Preferred methods for detection and diagnosis of CNS/PNS and/or brain injury comprise detecting at least one or more protein biomarkers in a subject sample, and; correlating the detection of one or more protein biomarkers with a diagnosis of CNS and/or brain injury, wherein the correlation takes into account the detection of one or more biomarker in each diagnosis, as compared to normal subjects, wherein the one or more protein markers are selected from: neural proteins, such as for example, Axonal Proteins: α II spectrin (and SPDB)-1, NF-68 (NF-L)-2, Tau-3, α II, III spectrin, NF-200 (NF-H), NF-160 (NF-M), Amyloid precursor protein, a internexin; Dendritic Proteins: beta 1′-tubulin-1, p24 microtubule-associated protein-2, alpha-Tubulin (P02551), beta-Tubulin (P04691), MAP-2A/B-3, MAP-2C-3, Stathmin-4, Dynamin-1 (P21575), Phocein, Dynactin (Q13561), Vimentin (P31000), Dynamin, Profilin, Cofilin 1,2; Somal Proteins: UCH-L1 (Q00981)-1, Glycogen phosphorylase-BB-2, PEBP (P31044), NSE (P07323), CK-BB (P07335), Thy 1.1, Prion protein, Huntingtin, 14-3-3 proteins (e.g. 14-3-3-epsolon (P42655)), SM22-α, Calgranulin AB, alpha-Synuclein (P37377), beta-Synuclein (Q63754), HNP 22; Neural nuclear proteins: NeuN-1, S/G(2) nuclear autoantigen (SG2NA), Huntingtin; Presynaptic Proteins: Synaptophysin-1, Synaptotagmin (P21707), Synaptojanin-1 (Q62910), Synaptojanin-2, Synapsin1 (Synapsin-Ia), Synapsin2 (Q63537), Synapsin3, GAP43, Bassoon(NP003449), Piccolo (aczonin) (NP149015), Syntaxin, CRMP1, 2, Amphiphysin-1 (NP001626), Amphiphysin-2 (NP647477); Post-Synaptic Proteins: PSD95-1, NMDA-receptor (and all subtypes)-2, PSD93, AMPA-kainate receptor (all subtypes), mGluR (all subtypes), Calmodulin dependent protein kinase II (CAMPK)-alpha, beta, gamma, CaMPK-IV, SNAP-25, a-/b-SNAP; Myelin-Oligodendrocyte: Myelin basic protein (MBP) and fragments, Myelin proteolipid protein (PLP), Myelin Oligodendrocyte specific protein (MOSP), Myelin Oligodendrocyte glycoprotein (MOG), myelin associated protein (MAG), Oligodendrocyte NS-1 protein; Glial Protein Biomarkers: GFAP (P47819), Protein disulfide isomerase (PDI)—P04785, Neurocalcin delta, S100beta; Microglia protein Biomarkers: Iba1, OX-42, OX-8, OX-6, ED-1, PTPase (CD45), CD40, CD68, CD11b, Fractalkine (CX3CL1) and Fractalkine receptor (CX3CR1), 5-d-4 antigen; Schwann cell markers: Schwann cell myelin protein; Glia Scar: Tenascin; Hippocampus: Stathmin, Hippocalcin, SCG10; Cerebellum: Purkinje cell protein-2 (Pcp2), Calbindin D9K, Calbindin D28K (NP114190), Cerebellar CaBP, spot 35; Cerebrocortex: Cortexin-1 (P60606), H-2Z1 gene product; Thalamus: CD15 (3-fucosyl-N-acetyl-lactosamine) epitope; Hypothalamus: Orexin receptors (OX-1R and OX-2R)-appetite, Orexins (hypothalamus-specific peptides); Corpus callosum: MBP, MOG, PLP, MAG; Spinal Cord: Schwann cell myelin protein; Striatum: Striatin, Rhes (Ras homolog enriched in striatum); Peripheral ganglia: Gadd45a; Peripherial nerve fiber(sensory+motor): Peripherin, Peripheral myelin protein 22 (AAH91499); Other Neuron-specific proteins: PH8 (S Serotonergic Dopaminergic, PEP-19, Neurocalcin (NC), a neuron-specific EF-hand Ca2+-binding protein, Encephalopsin, Striatin, SG2NA, Zinedin, Recoverin, Visinin; Neurotransmitter Receptors: NMDA receptor subunits (e.g. NR1A2B), Glutamate receptor subunits (AMPA, Kainate receptors (e.g. GluR1, GluR4), beta-adrenoceptor subtypes (e.g. beta(2)), Alpha-adrenoceptors subtypes (e.g. alpha(2c)), GABA receptors (e.g. GABA(B)), Metabotropic glutamate receptor (e.g. mGluR3), 5-HT serotonin receptors (e.g. 5-HT(3)), Dopamine receptors (e.g. D4), Muscarinic Ach receptors (e.g. M1), Nicotinic Acetylcholine Receptor (e.g. alpha-7); Neurotransmitter Transporters: Norepinephrine Transporter (NET), Dopamine transporter (DAT), Serotonin transporter-(SERT), Vesicular transporter proteins (VMAT1 and VMAT2), GABA transporter vesicular inhibitory amino acid transporter (VIAAT/VGAT), Glutamate Transporter (e.g. GLT1), Vesicular acetylcholine transporter, Vesicular Glutamate Transporter 1, [VGLUT1; BNPI] and VGLUT2, Choline transporter, (e.g. CHT1); Cholinergic Biomarkers: Acetylcholine Esterase, Choline acetyltransferase [ChAT]; Dopaminergic Biomarkers: Tyrosine Hydroxylase (TH), Phospho-TH, DARPP32; Noradrenergic Biomarkers: Dopamine beta-hydroxylase (DbH); Adrenergic Biomarkers: Phenylethanolamine N-methyltransferase (PNMT); Serotonergic Biomarkers: Tryptophan Hydroxylase (TrH); Glutamatergic Biomarkers: Glutaminase, Glutamine synthetase; GABAergic Biomarkers: GABA transaminase [GABAT]), GABA-B-R2.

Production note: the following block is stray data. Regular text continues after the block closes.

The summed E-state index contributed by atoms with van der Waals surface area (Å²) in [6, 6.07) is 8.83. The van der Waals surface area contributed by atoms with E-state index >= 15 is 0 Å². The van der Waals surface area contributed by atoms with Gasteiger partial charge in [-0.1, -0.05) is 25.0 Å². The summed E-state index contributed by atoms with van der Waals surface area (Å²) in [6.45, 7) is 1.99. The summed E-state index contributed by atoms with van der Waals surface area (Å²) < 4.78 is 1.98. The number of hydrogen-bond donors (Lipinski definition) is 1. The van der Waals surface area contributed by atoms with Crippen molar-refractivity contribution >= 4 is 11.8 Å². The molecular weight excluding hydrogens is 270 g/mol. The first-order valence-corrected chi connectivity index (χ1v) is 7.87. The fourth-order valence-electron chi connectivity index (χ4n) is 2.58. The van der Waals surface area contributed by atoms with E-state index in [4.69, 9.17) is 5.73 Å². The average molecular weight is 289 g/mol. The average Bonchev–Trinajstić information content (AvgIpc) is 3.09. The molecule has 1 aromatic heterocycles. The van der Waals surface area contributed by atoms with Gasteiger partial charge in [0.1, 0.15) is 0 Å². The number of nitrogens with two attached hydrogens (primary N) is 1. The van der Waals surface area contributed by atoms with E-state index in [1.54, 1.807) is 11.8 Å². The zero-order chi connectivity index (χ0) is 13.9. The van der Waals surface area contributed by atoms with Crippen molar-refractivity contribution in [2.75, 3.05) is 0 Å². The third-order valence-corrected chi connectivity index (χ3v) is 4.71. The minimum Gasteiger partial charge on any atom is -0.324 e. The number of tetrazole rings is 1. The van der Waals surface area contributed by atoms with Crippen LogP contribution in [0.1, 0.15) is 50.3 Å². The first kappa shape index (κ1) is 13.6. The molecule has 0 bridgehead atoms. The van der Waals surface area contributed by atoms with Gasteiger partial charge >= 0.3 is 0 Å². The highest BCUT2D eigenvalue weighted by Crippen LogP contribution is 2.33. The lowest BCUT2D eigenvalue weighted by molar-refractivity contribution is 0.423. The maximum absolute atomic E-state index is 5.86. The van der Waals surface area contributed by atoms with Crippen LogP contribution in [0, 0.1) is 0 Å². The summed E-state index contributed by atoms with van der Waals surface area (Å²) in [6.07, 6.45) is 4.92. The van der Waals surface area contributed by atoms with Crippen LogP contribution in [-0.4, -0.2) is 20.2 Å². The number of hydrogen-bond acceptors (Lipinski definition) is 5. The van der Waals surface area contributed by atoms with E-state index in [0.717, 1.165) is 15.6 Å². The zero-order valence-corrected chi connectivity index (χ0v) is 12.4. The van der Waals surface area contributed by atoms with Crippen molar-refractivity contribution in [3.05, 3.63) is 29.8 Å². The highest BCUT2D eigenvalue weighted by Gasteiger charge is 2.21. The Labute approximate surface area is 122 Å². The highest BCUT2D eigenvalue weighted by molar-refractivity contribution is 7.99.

In another preferred embodiment, the invention provides a kit for analyzing cell damage in a subject. The kit, preferably includes: (a) one or more biomarkers (b) a substrate for holding a biological sample isolated from a human subject suspected of having a damaged nerve cell, (c) an agent that specifically binds at least one or more of the neural proteins; and (d) printed instructions for reacting the agent with the biological sample or a portion of the biological sample to detect the presence or amount of at least one marker in the biological sample. The biomarkers include but not limited to: Axonal Proteins: α II spectrin (and SPDB)-1, NF-68 (NF-L)-2, Tau-3, α II, III spectrin, NF-200 (NF-H), NF-160 (NF-M), Amyloid precursor protein, α internexin; Dendritic Proteins: beta III-tubulin-1, p24 microtubule-associated protein-2, alpha-Tubulin (P02551), beta-Tubulin (P04691), MAP-2A/B-3, MAP-2C-3, Stathmin-4, Dynamin-1 (P21575), Phocein, Dynactin (Q13561), Vimentin (P31000), Dynamin, Profilin, Cofilin 1,2; Somal Proteins: UCH-L1 (Q00981)-1, Glycogen phosphorylase-BB-2, PEBP (P31044), NSE (P07323), CK-BB (P07335), Thy 1.1, Prion protein, Huntingtin, 14-3-3 proteins (e.g. 14-3-3-epsolon (P42655)), SM22-α, Calgranulin AB, alpha-Synuclein (P37377), beta-Synuclein (Q63754), HNP 22; Neural nuclear proteins: NeuN-1, S/G(2) nuclear autoantigen (SG2NA), Huntingtin; Presynaptic Proteins: Synaptophysin-1, Synaptotagmin (P21707), Synaptojanin-1 (Q62910), Synaptojanin-2, Synapsin1 (Synapsin-Ia), Synapsin2 (Q63537), Synapsin3, GAP43, Bassoon(NP003449), Piccolo (aczonin) (NP149015), Syntaxin, CRMP1, 2, Amphiphysin-1 (NP001626), Amphiphysin-2 (NP647477); Post-Synaptic Proteins: PSD95-1, NMDA-receptor (and all subtypes)-2, PSD93, AMPA-kainate receptor (all subtypes), mGluR (all subtypes), Calmodulin dependent protein kinase II (CAMPK)-alpha, beta, gamma, CaMPK-IV, SNAP-25, a-/b-SNAP; Myelin-Oligodendrocyte: Myelin basic protein (MBP) and fragments, Myelin proteolipid protein (PLP), Myelin Oligodendrocyte specific protein (MOSP), Myelin Oligodendrocyte glycoprotein (MOG), myelin associated protein (MAG), Oligodendrocyte NS-1 protein; Glial Protein Biomarkers: GFAP (P47819), Protein disulfide isomerase (PDI)—P04785, Neurocalcin delta, S100beta; Microglia protein Biomarkers: Iba1, OX-42, OX-8, OX-6, ED-1, PTPase (CD45), CD40, CD68, CD11b, Fractalkine (CX3CL1) and Fractalkine receptor (CX3CR1), 5-d-4 antigen; Schwann cell markers: Schwann cell myelin protein; Glia Scar: Tenascin; Hippocampus: Stathmin, Hippocalcin, SCG10; Cerebellum: Purkinje cell protein-2 (Pcp2), Calbindin D9K, Calbindin D28K (NP114190), Cerebellar CaBP, spot 35; Cerebrocortex: Cortexin-1 (P60606), H-2Z1 gene product; Thalamus: CD15 (3-fucosyl-N-acetyl-lactosamine) epitope; Hypothalamus: Orexin receptors (OX-1R and OX-2R)-appetite, Orexins (hypothalamus-specific peptides); Corpus callosum: MBP, MOG, PLP, MAG; Spinal Cord: Schwann cell myelin protein; Striatum: Striatin, Rhes (Ras homolog enriched in striatum); Peripheral ganglia: Gadd45a; Peripherial nerve fiber(sensory+motor): Peripherin, Peripheral myelin protein 22 (AAH91499); Other Neuron-specific proteins: PH8 (S Serotonergic Dopaminergic, PEP-19, Neurocalcin (NC), a neuron-specific EF-hand Ca2+-binding protein, Encephalopsin, Striatin, SG2NA, Zinedin, Recoverin, Visinin; Neurotransmitter Receptors: NMDA receptor subunits (e.g. NR1A2B), Glutamate receptor subunits (AMPA, Kainate receptors (e.g. GluR1, GluR4), beta-adrenoceptor subtypes (e.g. beta(2)), Alpha-adrenoceptors subtypes (e.g. alpha(2c)), GABA receptors (e.g. GABA(B)), Metabotropic glutamate receptor (e.g. mGluR3), 5-HT serotonin receptors (e.g. 5-HT(3)), Dopamine receptors (e.g. D4), Muscarinic Ach receptors (e.g. M1), Nicotinic Acetylcholine Receptor (e.g. alpha-7); Neurotransmitter Transporters: Norepinephrine Transporter (NET), Dopamine transporter (DAT), Serotonin transporter (SERT), Vesicular transporter proteins (VMAT1 and VMAT2), GABA transporter vesicular inhibitory amino acid transporter (VIAAT/VGAT), Glutamate Transporter (e.g. GLT1), Vesicular acetylcholine transporter, Vesicular Glutamate Transporter 1, [VGLUT1; BNPI] and VGLUT2, Choline transporter, (e.g. CHT1); Cholinergic Biomarkers: Acetylcholine Esterase, Choline acetyltransferase [ChAT]; Dopaminergic Biomarkers: Tyrosine Hydroxylase (TH), Phospho-TH, DARPP32; Noradrenergic Biomarkers: Dopamine beta-hydroxylase (DbH); Adrenergic Biomarkers: Phenylethanolamine N-methyltransferase (PNMT); Serotonergic Biomarkers: Tryptophan Hydroxylase (TrH); Glutamatergic Biomarkers: Glutaminase, Glutamine synthetase; GABAergic Biomarkers: GABA transaminase [GABAT]), GABA-B-R2.